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Now, schools teach the language. But teaching the language, notes the Outlook, is only part of the equation. Like anything, it has to be relevant.
As a result, the school at Morley, where the reserve is located, includes a strong cultural component in its curriculum. In these classes, students learn about their own culture, their history — all while also teaching skills that will allow graduates to get jobs or to receive further collegiate training.
Preserving their language is also a celebration of their culture and an affirmation that they are survivors, says the Outlook. “They are not, as once believed, mere charges of the government, but instead, in control of their future and their identity.”
Even so, survival of the language is iffy. Popular culture and mainstream media are in English.
Climate change top of mind
BANFF, Alberta – When do deer turn into elk, and elk into moose? Tourists may still ask those questions, but nowadays they’re also asking about climate change in the mountains, reports the Rocky Mountain Outlook.
To that end, the Banff Centre this week held a two-day session entitled “Communicating Climate Change.”
“A lot of guides have been getting questions and/or comments from their guests about climate change, both in winter and in summer,” explained Dave Verhultz, executive director of the Mountain Parks Heritage Interpretation Association.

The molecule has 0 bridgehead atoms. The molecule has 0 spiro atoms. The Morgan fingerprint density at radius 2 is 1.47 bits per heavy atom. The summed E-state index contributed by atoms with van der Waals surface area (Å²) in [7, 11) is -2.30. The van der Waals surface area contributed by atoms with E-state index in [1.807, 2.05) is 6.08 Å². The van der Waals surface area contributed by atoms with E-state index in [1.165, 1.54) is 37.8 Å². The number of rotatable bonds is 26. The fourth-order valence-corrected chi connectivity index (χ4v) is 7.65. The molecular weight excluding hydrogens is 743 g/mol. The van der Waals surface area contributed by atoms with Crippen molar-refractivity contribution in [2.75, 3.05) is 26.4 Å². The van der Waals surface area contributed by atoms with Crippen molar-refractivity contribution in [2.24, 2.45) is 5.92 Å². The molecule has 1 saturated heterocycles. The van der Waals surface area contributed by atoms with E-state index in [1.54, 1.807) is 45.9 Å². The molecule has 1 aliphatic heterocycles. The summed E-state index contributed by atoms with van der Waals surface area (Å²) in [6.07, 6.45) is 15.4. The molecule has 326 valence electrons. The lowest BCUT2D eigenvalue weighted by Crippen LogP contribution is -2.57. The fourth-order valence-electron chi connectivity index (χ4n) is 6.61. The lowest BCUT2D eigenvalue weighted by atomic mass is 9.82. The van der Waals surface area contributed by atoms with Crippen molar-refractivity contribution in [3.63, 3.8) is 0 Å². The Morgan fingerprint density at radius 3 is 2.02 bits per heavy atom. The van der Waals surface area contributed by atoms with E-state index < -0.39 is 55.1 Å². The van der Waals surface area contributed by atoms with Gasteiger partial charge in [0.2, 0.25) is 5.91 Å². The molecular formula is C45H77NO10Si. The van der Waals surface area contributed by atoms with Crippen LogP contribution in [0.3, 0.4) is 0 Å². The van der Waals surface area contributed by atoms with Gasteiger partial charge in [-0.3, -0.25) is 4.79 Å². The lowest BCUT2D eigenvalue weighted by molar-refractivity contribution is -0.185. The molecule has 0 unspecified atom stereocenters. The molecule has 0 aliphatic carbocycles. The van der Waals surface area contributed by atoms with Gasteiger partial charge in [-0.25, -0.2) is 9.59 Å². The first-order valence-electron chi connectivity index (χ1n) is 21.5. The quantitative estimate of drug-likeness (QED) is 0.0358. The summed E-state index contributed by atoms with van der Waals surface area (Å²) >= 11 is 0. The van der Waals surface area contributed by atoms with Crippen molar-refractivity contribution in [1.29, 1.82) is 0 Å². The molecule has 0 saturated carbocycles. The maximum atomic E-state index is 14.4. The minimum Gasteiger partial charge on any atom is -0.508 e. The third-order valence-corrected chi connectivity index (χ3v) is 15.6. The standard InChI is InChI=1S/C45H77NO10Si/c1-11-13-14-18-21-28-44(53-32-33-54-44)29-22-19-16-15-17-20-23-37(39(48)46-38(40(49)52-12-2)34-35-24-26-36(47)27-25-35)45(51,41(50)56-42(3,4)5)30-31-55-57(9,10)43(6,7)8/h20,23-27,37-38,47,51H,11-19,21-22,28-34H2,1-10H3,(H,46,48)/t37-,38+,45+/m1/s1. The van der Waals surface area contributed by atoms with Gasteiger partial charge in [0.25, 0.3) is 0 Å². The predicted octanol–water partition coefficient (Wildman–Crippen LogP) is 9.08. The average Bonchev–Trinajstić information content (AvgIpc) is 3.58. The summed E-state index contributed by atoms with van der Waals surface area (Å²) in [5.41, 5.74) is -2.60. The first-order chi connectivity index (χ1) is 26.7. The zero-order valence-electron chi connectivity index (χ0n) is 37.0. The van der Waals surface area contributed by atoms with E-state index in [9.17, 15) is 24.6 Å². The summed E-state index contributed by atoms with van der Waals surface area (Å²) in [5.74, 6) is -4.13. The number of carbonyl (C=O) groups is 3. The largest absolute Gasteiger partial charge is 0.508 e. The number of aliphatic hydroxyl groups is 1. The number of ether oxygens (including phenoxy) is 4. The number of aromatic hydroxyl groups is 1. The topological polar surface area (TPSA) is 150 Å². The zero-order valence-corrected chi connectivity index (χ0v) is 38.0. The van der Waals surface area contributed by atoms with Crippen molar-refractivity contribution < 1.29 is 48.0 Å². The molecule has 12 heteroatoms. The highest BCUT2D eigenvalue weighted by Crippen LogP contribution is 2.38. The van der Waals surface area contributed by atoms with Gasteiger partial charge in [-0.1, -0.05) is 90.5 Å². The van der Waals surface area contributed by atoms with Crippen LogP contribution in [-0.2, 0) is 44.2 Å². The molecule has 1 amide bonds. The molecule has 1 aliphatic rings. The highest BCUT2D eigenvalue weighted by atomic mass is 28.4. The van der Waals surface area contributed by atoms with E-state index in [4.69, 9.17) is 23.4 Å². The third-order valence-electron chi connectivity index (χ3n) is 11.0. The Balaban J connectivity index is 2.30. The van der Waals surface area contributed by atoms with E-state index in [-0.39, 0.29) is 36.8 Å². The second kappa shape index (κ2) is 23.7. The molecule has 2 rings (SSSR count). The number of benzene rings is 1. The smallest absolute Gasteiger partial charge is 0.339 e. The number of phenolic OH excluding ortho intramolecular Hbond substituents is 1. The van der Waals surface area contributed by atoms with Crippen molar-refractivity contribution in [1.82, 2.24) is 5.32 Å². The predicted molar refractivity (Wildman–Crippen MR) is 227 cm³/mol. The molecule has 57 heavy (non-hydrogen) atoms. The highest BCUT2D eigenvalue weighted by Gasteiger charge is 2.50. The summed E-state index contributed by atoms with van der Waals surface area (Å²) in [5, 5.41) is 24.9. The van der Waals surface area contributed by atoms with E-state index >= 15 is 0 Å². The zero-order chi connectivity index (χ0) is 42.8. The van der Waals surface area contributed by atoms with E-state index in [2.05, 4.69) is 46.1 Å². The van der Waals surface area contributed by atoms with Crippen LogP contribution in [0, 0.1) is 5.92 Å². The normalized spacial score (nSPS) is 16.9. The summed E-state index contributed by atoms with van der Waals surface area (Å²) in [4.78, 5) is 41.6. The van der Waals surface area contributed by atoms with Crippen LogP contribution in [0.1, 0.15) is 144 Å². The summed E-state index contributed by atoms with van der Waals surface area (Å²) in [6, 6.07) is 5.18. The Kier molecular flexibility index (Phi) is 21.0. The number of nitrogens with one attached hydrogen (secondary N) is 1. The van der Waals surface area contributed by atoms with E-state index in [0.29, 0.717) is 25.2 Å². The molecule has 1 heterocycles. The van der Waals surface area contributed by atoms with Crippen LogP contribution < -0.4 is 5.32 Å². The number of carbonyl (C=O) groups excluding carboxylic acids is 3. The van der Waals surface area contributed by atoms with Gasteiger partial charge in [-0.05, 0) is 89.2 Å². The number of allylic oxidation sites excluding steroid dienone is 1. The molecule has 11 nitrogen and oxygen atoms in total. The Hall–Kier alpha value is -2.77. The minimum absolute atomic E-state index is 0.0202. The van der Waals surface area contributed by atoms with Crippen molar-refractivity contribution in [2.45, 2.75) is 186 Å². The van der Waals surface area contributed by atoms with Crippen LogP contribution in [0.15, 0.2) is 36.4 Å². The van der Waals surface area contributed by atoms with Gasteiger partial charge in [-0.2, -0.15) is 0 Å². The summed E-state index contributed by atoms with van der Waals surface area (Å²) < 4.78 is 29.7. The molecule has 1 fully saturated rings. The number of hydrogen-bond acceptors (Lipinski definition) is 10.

“People want to know, either what they (guides) think about climate change, if they think it’s affecting the Rockies, and are we worried about it.”
Added Verhultz: “It’s amazing how much it’s in the forefront of people’s minds.”
Bear jumps from roof
STEAMBOAT SPRINGS, Colo. – People strolling down Steamboat’s Lincoln Avenue, the town’s main street, were startled Sunday night when a bear jumped down from the roof of a diner.
The Steamboat Pilot & Today explains that the bear had been in an alley when a driver saw it, so the bear scrambled up a stairway to the roof. Before wildlife authorities could be called, the bear figured its own, unorthodox route of escape. Although the bear caused some excitement a block away, near another restaurant, there were no direct confrontations before the bear climbed a tree.
Vail handling tree loss
VAIL, Colo. – Hillsides of lodgepole pine trees in Vail have turned rust colored, victims of fungus introduced by bark beetles. But a research team from the University of Illinois finds no real shock yet in responses to a survey conducted last year of 29 residents.